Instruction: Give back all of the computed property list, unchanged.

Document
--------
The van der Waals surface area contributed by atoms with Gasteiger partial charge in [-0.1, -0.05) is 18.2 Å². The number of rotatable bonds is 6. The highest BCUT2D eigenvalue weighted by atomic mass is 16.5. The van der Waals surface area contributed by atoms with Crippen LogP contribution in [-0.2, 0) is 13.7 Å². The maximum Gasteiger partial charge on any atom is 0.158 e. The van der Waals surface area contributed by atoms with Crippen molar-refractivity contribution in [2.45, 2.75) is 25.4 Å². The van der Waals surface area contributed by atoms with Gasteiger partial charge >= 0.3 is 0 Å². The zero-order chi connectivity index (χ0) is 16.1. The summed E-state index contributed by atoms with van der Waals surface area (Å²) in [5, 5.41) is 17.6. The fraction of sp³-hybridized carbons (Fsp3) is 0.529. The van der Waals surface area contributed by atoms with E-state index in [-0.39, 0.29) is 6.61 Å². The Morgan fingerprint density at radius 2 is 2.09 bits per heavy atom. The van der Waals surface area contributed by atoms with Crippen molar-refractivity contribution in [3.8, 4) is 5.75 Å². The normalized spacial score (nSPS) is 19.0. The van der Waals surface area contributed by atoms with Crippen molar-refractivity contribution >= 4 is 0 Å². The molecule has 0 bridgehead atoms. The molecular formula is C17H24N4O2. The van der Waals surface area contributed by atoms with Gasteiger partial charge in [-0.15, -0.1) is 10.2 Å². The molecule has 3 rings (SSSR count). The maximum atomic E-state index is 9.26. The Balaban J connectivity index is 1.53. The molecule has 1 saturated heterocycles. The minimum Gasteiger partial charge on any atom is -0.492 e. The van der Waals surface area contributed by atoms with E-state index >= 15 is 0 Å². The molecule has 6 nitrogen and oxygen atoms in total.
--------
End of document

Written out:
The van der Waals surface area contributed by atoms with Gasteiger partial charge in [-0.1, -0.05) is 18.2 Å². The number of rotatable bonds is 6. The highest BCUT2D eigenvalue weighted by atomic mass is 16.5. The van der Waals surface area contributed by atoms with Crippen LogP contribution in [-0.2, 0) is 13.7 Å². The maximum Gasteiger partial charge on any atom is 0.158 e. The van der Waals surface area contributed by atoms with Crippen molar-refractivity contribution in [2.45, 2.75) is 25.4 Å². The van der Waals surface area contributed by atoms with Gasteiger partial charge >= 0.3 is 0 Å². The zero-order chi connectivity index (χ0) is 16.1. The summed E-state index contributed by atoms with van der Waals surface area (Å²) in [5, 5.41) is 17.6. The fraction of sp³-hybridized carbons (Fsp3) is 0.529. The van der Waals surface area contributed by atoms with E-state index in [-0.39, 0.29) is 6.61 Å². The Morgan fingerprint density at radius 2 is 2.09 bits per heavy atom. The van der Waals surface area contributed by atoms with Crippen molar-refractivity contribution in [3.8, 4) is 5.75 Å². The normalized spacial score (nSPS) is 19.0. The van der Waals surface area contributed by atoms with Crippen molar-refractivity contribution >= 4 is 0 Å². The molecule has 0 bridgehead atoms. The molecular formula is C17H24N4O2. The van der Waals surface area contributed by atoms with Gasteiger partial charge in [-0.15, -0.1) is 10.2 Å². The molecule has 3 rings (SSSR count). The maximum atomic E-state index is 9.26. The Balaban J connectivity index is 1.53. The molecule has 1 saturated heterocycles. The minimum Gasteiger partial charge on any atom is -0.492 e. The van der Waals surface area contributed by atoms with E-state index >= 15 is 0 Å². The molecule has 6 nitrogen and oxygen atoms in total.